The National Catholic Review
Dianne Bergant
Fifth Sunday in Ordinary Time (B), Feb. 9, 2003
Preaching and driving out demons (Mk 1:39)

Job seems so pessimistic: Life is a drudgery; I am assigned months of misery; I am filled with restlessness! Will this ever end? And in the next breath he declares: My days are swifter than a weaver’s shuttle; my life is like the wind! Where did the time go?

 

And that is the long and short of it. At times, life is an unbearable burden thrust upon us. The days drag, and we drag ourselves through them. And then again, time seems to slip through our fingers. We close our eyes for a moment and years rush by.

Are we merely victims of fate? Pawns on some vast, cosmic chessboard? Brought into the game of life by a decision not our own and dealt a hand over which we have no control? Is there really a God out there who cares what happens to each and every one of us?

Who has not entertained such questions when life turns an uncaring, or even terrifying face toward us? At such times it takes both faith and courage to believe that God does indeed heal the brokenhearted. But the Gospel shows Jesus doing just that. He brought healing with a gentle touch and with words of power.

Jesus could sympathize with our burdens, because they were his as well. He watched those whom he knew and loved diminish physically before his very eyes. He lived at a time when his country was occupied by foreign forces. He knew the consequences of armed conflict. It was for the purpose of lessening human burdens that he went about preaching and driving out demons.

We might be tempted to wonder why, if he was so powerful, he allowed suffering to take hold in the first place. Why were people afflicted with disease or possessed by demons? And today—Why do the elderly poor languish in the cold? Why do innocent children bloat from malnutrition? Why is our future cut down on the battlefield? Why have we been assigned months of misery?

Questions like these have never really been satisfactorily answered. Instead of telling us why, Jesus shows us how. Without denying our own need for comfort, he directs our gaze toward the needs of others. How are we to deal with the tragedies of life? We are to approach those who suffer, grasp their hands, help them up; to heal the brokenhearted and bind up their wounds.

Paul learned this lesson well. Following the example of Jesus, he offered himself in service of others, becoming all things to all people. Can we do less? Can we continue to allow the elderly to languish? Or the children to starve? Or hatred to rule the world? Can we continue to allow misunderstanding to fester in our families, alienating us from those with whom we share life? Can we continue to support bigotry or indifference? Can we continue to allow such demons to possess us today?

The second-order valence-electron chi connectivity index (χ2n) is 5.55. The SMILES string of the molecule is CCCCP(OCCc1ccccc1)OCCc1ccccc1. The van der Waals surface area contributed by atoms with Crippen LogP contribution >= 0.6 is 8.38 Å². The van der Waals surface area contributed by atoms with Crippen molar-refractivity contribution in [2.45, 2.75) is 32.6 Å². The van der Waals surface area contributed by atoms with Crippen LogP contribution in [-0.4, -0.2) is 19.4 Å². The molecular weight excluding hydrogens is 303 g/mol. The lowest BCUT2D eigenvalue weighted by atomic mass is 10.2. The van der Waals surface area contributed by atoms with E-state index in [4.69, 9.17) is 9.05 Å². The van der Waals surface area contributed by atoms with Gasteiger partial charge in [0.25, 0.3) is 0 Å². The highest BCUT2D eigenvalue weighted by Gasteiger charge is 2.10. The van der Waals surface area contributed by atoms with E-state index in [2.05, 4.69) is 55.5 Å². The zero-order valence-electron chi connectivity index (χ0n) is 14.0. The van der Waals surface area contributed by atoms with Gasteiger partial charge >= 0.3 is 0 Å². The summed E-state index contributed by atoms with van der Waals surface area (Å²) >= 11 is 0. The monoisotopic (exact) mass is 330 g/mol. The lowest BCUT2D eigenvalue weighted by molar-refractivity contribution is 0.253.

At the time of Jesus, people believed that the world was locked in a mortal battle between good and evil forces that were cosmic in nature, but that played out their conflict in human history. These forces were represented by angels and demons. Understanding this perspective, we realize that the Gospel story is not only an account of healing and exorcism, but one that describes the power of God in Jesus casting out the forces of evil in the world and establishing there the reign of God.

Today our understanding of the structure of the cosmos may reflect more closely that of Carl Sagan than that of the Gospel writer. But the ancient perspective does provide a way of understanding some of the suffering in life. We are indeed at war, not only with some identified human opponent, but with forces of evil that are much more comprehensive in scope. And the battle is fought within each one of us.

It is not only addictive personalities that seem to be possessed. In a sense, we all have our demons. Traditionally, we have referred to these mysterious destructive forces as the seven capital sins: pride, anger, envy, gluttony, lust, avarice, sloth. They may come disguised in different garb today, but these are the demons with which we all struggle. Every evil in the world can be traced back to one or more of these forces.

Job is right to cry out against such a life. So are we, for if we merely accept it, we will do nothing to change it. If we do not acknowledge the demons that seem to hold sway in our lives, in our world, we will not struggle to cast them out. Although the readings for today begin with a cry of desperation, they end on a note of triumph. The suffering people in the Gospel came to Jesus and were healed and set free. If, like them, we seek him out and open ourselves to the power of his compassion, the forces of evil in our lives and in our world can be driven out and the reign of God will be established. This burdensome life really holds promise.

 

Dianne Bergant, C.S.A., is professor of biblical studies at Catholic Theological Union in Chicago.

Readings: 
Readings: Jb 7:1-4, 6-7; Ps 147:1-6; 1 Cor 9:16-19, 22-23; Mk 1:29-39
Prayer: 

•Reflect on the suffering in the world and try to trace it back to one of the seven “capital” sins.

•Which of these “demons” has control in your life? What might you have to do to cast it out?

•How might the compassion of Jesus work through you to heal the brokenhearted?